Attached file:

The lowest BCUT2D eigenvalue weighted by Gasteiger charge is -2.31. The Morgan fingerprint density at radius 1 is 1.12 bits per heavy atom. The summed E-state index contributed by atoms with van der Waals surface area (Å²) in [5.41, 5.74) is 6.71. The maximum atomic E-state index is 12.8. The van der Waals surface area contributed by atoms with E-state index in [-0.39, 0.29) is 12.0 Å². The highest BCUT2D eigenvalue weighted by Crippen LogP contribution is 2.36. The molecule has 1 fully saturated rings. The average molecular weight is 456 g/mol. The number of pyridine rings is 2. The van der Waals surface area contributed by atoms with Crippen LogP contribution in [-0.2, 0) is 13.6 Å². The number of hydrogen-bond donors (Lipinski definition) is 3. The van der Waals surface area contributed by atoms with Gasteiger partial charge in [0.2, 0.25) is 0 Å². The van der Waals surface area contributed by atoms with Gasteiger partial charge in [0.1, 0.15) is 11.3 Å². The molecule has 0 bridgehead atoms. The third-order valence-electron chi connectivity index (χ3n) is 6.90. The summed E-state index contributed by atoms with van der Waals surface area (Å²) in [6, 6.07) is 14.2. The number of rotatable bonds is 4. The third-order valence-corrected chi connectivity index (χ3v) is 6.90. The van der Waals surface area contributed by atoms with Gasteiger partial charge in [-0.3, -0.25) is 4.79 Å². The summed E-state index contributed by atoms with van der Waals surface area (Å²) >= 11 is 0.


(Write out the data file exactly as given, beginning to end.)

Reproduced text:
The lowest BCUT2D eigenvalue weighted by Gasteiger charge is -2.31. The Morgan fingerprint density at radius 1 is 1.12 bits per heavy atom. The summed E-state index contributed by atoms with van der Waals surface area (Å²) in [5.41, 5.74) is 6.71. The maximum atomic E-state index is 12.8. The van der Waals surface area contributed by atoms with E-state index in [-0.39, 0.29) is 12.0 Å². The highest BCUT2D eigenvalue weighted by Crippen LogP contribution is 2.36. The molecule has 1 fully saturated rings. The average molecular weight is 456 g/mol. The number of pyridine rings is 2. The van der Waals surface area contributed by atoms with Crippen LogP contribution in [-0.2, 0) is 13.6 Å². The number of hydrogen-bond donors (Lipinski definition) is 3. The van der Waals surface area contributed by atoms with Gasteiger partial charge in [0.2, 0.25) is 0 Å². The van der Waals surface area contributed by atoms with Gasteiger partial charge in [0.1, 0.15) is 11.3 Å². The molecule has 0 bridgehead atoms. The third-order valence-electron chi connectivity index (χ3n) is 6.90. The summed E-state index contributed by atoms with van der Waals surface area (Å²) in [6, 6.07) is 14.2. The number of rotatable bonds is 4. The third-order valence-corrected chi connectivity index (χ3v) is 6.90. The van der Waals surface area contributed by atoms with Gasteiger partial charge in [-0.3, -0.25) is 4.79 Å². The summed E-state index contributed by atoms with van der Waals surface area (Å²) >= 11 is 0.